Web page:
We see that you have javascript disabled. Please enable javascript and refresh the page to continue reading local news. If you feel you have received this message in error, please contact the customer support team at 1-833-248-7801.

ADVERTISEMENT

ADVERTISEMENT

ADVERTISEMENT

Caregiver wants to help dad cope with language challenges after a stroke

"Minding Our Elders" columnist Carol Bradley Bursack says there are ways to help a loved one suffering from aphasia, a disorder resulting from damage to portions of the brain that are responsible for language.

Carol Bradley Bursack new headshot 7-20-22.jpg
Carol Bradley Bursack, "Minding Our Elders" columnist.
Contributed / Special to The Forum
We are part of The Trust Project.

Dear Carol: My dad suffered a massive stroke that has damaged his ability to find words and name everyday objects. His doctor calls this aphasia. For example, Dad will ask me to get him an object, but he then uses a completely unrelated word to name it. He becomes increasingly frustrated when I don’t understand him. I know he’s mad at himself, not me, but I’d rather have him mad at me. How do I help him? — AL.

Dear AL: My uncle developed aphasia after a string of strokes, so I understand how this breaks your heart. You want your dad to know it’s all right that he’s having trouble. You want to help. Mostly, you want him to stop blaming himself.

Read more columns from Carol Bradley Bursack
Columnist Carol Bradley Bursack responds to some of the things readers commonly ask about her writing and how she chooses topics.

These words from my book illustrate a conversation with my uncle during one of my daily visits:

“Fix my magazines!” he shouted. I dutifully straightened the already neat pile of magazines on his table.

ADVERTISEMENT

“No! My MAGAZINES!” He hollered, plum with frustration. I realized that he couldn’t find the proper word, so I started touching objects.

“Do you need new pens?” I asked. “No!” “Is your walker OK?” “No! Yes!”

I opened the drawer. “Your razor? Is your razor broken?” I asked. He looked at me like I was incredibly stupid. "Yes. My magazines!”

I got his razor fixed.

ADVERTISEMENT

Even though I know more about diseases and caregiving today, I’m aware of how much my heart would struggle if once again, someone I loved went through that.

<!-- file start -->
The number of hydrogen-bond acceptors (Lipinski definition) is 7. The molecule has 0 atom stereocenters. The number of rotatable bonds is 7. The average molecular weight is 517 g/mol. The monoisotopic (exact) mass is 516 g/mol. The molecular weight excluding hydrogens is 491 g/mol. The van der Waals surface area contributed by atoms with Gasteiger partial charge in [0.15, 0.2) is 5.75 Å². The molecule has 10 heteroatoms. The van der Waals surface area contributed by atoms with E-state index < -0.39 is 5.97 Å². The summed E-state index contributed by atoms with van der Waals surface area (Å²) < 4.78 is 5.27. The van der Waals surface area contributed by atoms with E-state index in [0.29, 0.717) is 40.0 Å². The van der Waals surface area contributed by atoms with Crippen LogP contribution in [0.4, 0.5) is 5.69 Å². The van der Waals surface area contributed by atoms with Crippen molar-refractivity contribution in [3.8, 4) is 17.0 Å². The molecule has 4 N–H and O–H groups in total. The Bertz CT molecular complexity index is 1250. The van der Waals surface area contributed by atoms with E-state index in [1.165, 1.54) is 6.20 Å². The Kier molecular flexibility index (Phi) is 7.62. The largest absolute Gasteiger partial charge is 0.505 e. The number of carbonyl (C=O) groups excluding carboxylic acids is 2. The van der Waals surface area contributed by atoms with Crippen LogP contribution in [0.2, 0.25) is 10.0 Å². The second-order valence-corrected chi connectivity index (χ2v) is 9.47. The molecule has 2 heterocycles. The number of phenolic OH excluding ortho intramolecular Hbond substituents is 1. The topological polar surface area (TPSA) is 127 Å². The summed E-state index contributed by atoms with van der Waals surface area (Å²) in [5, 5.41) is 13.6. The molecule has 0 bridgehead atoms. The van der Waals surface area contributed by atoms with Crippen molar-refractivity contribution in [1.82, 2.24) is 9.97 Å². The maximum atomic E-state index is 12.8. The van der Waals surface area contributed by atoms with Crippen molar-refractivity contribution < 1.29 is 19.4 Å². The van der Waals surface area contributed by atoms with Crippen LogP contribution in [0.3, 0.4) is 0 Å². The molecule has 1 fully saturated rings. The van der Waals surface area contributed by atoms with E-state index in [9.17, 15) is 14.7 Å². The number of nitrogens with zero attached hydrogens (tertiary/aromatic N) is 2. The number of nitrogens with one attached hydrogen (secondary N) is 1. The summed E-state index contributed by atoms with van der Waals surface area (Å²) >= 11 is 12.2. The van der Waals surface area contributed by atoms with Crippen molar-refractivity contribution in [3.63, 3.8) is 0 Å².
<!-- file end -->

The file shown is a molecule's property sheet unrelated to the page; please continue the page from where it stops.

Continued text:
However, I know I’d rally, and I’d respond very much as I did with my uncle except for one thing. I’d intentionally say, “I know that you know. It’s all right. We’ll figure it out.” I give myself some grace in that I implied understanding with my patience, but I don’t recall saying those words. Today I would.

According to the National Institute of Health, “Aphasia is a disorder that results from damage to portions of the brain that are responsible for language… Aphasia usually occurs suddenly, often following a stroke or head injury, but it may also develop slowly, as the result of a brain tumor or a progressive neurological disease.”

Here are some tips that may help:

  • First, assure your dad that you know that he knows.
  • Keep your language simple, expressing one thought at a time.
  • Eliminate background noise when possible.
  • Don’t talk down to him (I know you won’t, but some people patronize without realizing it).
  • Use yes and no questions.
  • Point, draw and use hand gestures.
  • Assemble pictures of food, drinks and some of his possessions. Then, he can point to an image.
  • Encourage your dad to accept speech therapy if that’s an option.
  • Exercise patience and empathy (put yourself in his place).
  • Play music. Read to him. Play a game. Most of all, let him know that you still enjoy his company.

AL, even though you can’t cure your dad’s aphasia, you can still do your best to help him cope. Love is like that.

Related Topics: WELLNESSFARGOFAMILY
Carol Bradley Bursack is a veteran family caregiver and a nationally-recognized presence in caregiver support. She's the author of “Minding Our Elders: Caregivers Share Their Personal Stories,” a longtime newspaper columnist and host of her blog at mindingoureldersblogs.com. Carol's an introverted book nerd, so you won't see her mugging in viral videos, but you can easily reach her using the contact form at mindingourelders.com.
What to read next
The disease, which is more common in colder climates, causes some areas of your body, to feel numb and cold and you may notice color changes in your skin in response to cold or stress.
Study found those who could not pass a simple test had twice the risk of mortality.
This week, Don Kinzler addresses how to make a poinsettia bloom, whether herbicide-treated yard clippings are safe for compost and when to remove the stakes from a new tree.
In this week's Growing Together column, Don Kinzler lists several perennials that offer a mix of fall blooms. "Fall-blooming perennials usher the growing season out with a flair," Kinzler writes.